My colleague and I, along with our local travel companions who arranged the itinerary, stayed in a very nice guest house by the water’s edge. It was a lovely spot. As it happened the manager of the guest house was also a keen fisherman, although used to a different style. of fishing than mine.
I was the first foreign guest to bring fishing equipment and he expressed an interest in seeing my foreign fishing gear before the fishing began. When I showed him the artificial lures, he politely said they would be useless here. Thus began a lively discussion of proven fishing techniques in China and abroad.
His basic contention was that Chinese fish were very smart, and would not be fooled by artificial imitations. He was, however, most agreeable when I insisted to try it my “foreign” way, and wished me luck.
The boat dropped my colleague and I off on a rocky point, from where the depth of the water dropped off sharply from shallow to deep. This is often a good kind of spot for fishing.
The boatman also took one look at my lures and expressed zero confidence that they would work here. Again, he said Chinese fish are too smart for that.
Now the question was: were there guiyu here, and could I trick them into eating my foreign artificial baits?
Within a few minutes I saw a guiyu following my fake minnow as I cast and retrieved it to shore, curiously eyeing these strange invaders. Soon after, I caught one, and then another, and another.
The theory that a predator is a predator is a predator had been proven, once again demonstrating the wisdom of Sun Zi’s comment “Know yourself and know your enemy, and in one hundred battles you will win one hundred victories.” (Although I consider fish my friends rather than enemies.)
My colleague and I were confident enough that we’d brought a pan along in the event of success, so we made a fire by the side of the lake and cooked one guiyu on the spot for lunch. It was the most delicious fish I think I’ve ever eaten, although I learned the hard way that the guiyu’s dorsal spines contain a poison which can inflict a painful wound if you are stuck by them.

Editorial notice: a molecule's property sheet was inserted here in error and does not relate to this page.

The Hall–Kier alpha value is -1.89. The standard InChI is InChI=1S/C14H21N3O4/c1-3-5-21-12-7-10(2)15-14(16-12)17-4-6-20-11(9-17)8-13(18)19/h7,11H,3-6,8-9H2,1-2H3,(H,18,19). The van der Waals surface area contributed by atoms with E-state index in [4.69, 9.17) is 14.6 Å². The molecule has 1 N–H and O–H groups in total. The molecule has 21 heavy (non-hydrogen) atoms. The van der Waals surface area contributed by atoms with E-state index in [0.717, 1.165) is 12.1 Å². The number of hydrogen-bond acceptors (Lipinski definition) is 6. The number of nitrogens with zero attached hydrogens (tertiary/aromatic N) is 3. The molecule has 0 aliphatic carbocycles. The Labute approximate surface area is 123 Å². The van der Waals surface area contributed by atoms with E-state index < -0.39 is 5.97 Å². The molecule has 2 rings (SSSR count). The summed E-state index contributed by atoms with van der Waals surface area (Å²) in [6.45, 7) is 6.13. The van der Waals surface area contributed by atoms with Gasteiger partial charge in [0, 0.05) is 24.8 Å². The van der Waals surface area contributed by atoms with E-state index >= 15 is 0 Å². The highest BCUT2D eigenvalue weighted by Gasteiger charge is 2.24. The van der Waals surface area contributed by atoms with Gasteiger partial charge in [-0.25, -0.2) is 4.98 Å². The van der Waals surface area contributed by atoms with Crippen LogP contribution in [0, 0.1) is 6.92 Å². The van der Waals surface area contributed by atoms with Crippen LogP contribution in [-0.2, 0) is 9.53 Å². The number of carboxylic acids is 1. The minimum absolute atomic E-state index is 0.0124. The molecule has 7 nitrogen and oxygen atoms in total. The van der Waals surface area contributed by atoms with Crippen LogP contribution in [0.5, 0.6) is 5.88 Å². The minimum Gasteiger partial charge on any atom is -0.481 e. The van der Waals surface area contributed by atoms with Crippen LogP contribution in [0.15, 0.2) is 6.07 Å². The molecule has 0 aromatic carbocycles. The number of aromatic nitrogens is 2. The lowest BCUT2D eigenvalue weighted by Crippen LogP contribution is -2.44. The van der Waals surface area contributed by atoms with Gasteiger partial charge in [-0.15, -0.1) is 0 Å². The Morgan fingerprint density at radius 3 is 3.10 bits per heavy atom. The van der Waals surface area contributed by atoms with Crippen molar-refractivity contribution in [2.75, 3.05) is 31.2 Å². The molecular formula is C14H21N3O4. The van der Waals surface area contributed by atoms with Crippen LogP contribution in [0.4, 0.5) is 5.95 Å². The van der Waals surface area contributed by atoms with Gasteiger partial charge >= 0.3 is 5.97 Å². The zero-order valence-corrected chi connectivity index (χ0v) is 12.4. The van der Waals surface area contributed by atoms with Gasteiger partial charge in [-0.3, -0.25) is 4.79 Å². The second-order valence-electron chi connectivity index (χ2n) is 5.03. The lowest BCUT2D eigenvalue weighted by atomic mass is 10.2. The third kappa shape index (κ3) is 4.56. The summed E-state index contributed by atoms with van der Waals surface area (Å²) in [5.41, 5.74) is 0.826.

Returning to the guest house later that afternoon there was considerable excitement about the success of our foreign fishing ways, as well as great relief that we had not drowned in the lake.
Some years later I visited Lanyu Island off the Southeastern coast of Taiwan, a remote and beautiful spot. Once again I brought my fishing lures, and once again local anglers said they would not work. One of them had even lived and fished for a time in America, and went so far as to say that American fish were plentiful but relatively dumb compared to Chinese fish, which are not so plentiful but very smart.
Here we go again, I thought to myself, relishing the challenge of proving my theory again, which I did later that day by catching a nice big jack crevalle on a wooden minnow, much to the surprise of the locals.
The Heilongjiang trip was a memorable one, from Harbin to Qiqihar and Jingbo Hu, including but of course not limited to, the fishing. I wrote and published the article, which was well received.
But the best part of all was yet to come, because my colleague on that trip soon became my wife. She is the biggest and best catch of my life. In that kind of fishing, artificials don’t work.